This is about government incompetence.

[-] 1 points by cJessgo (729) from Port Jervis, PA 1 year ago

The goverment takes it.'s orders from the corporations.If they bulldozed every house that was forclosed upon.Rebuilt that house.And sold/gave it to the people Instead of paying off wall st It would have provided jobs.Sheltered people.And would have cost less than what was given to the banks.It is about Corporate greed nothing more nothing less.

[-] 1 points by peacehurricane (293) 1 year ago

Right here though they need not be replaced because that indicates working in this nightmare and it will not happen. I am with you the responses are so suck ass one more this that the other and then we are just more screwed. War is called on the "fed" and so WE start new and fresh in the free land of all possibility. If you know how to do something about transfer of funds then it will be however it is to go my prayers are with that drop not happening as planned Amen I am WE 4 ALL ONE...Power to We People Now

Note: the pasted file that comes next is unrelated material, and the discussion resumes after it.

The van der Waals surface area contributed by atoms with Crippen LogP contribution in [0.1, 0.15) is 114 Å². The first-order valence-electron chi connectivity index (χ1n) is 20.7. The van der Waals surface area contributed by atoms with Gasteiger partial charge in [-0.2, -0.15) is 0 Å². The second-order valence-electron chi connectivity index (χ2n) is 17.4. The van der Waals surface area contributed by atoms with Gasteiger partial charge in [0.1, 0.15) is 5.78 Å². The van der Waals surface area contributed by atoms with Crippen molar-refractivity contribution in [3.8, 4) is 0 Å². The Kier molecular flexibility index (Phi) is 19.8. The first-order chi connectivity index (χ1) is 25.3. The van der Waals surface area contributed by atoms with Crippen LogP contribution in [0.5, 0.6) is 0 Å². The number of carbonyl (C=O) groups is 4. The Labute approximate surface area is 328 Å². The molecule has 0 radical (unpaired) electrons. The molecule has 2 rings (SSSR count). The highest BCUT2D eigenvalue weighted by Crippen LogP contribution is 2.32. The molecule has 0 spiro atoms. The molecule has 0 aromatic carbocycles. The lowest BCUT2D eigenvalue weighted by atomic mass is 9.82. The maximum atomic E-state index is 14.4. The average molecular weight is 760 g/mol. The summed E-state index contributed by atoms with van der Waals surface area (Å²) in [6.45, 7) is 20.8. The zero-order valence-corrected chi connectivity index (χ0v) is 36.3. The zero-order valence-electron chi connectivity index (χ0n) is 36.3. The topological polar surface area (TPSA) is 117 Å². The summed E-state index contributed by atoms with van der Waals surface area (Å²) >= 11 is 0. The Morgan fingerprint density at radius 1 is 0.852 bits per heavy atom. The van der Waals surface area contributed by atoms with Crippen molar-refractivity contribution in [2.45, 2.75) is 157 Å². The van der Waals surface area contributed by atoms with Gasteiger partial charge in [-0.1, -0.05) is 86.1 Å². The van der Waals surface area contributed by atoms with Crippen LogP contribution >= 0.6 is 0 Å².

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[-] -2 points by OTP (-203) from Tampa, FL 1 year ago

$5,500 per home to destroy them.

[-] -2 points by OTP (-203) from Tampa, FL 1 year ago

50 houses just up and gone. Im sure they are run down, and probably have crummy plumbing. But so what? Im sure there are 50 able bodied people who would love the opportunity to own something, to work on it, to at least try to attempt to create a home.

[-] -2 points by gnomunny (5688) from St Louis, MO 1 year ago

Yep, I've been seeing that happen here for years. Entire neighborhoods of formerly beautiful (but now run-down) well-built houses gone. Now empty overgrown lots with an occasional house still standing here and there. But developers would rather buy up cheap farmland 50 miles out to continue suburban sprawl.

We need more Habitat for Humanity's. Sweat equity goes a long way.

[-] 1 points by Narley (-634) 1 year ago

Only slightly related. Whether we like it or not, white flight is probably one of the biggest factors in building new housing divisions,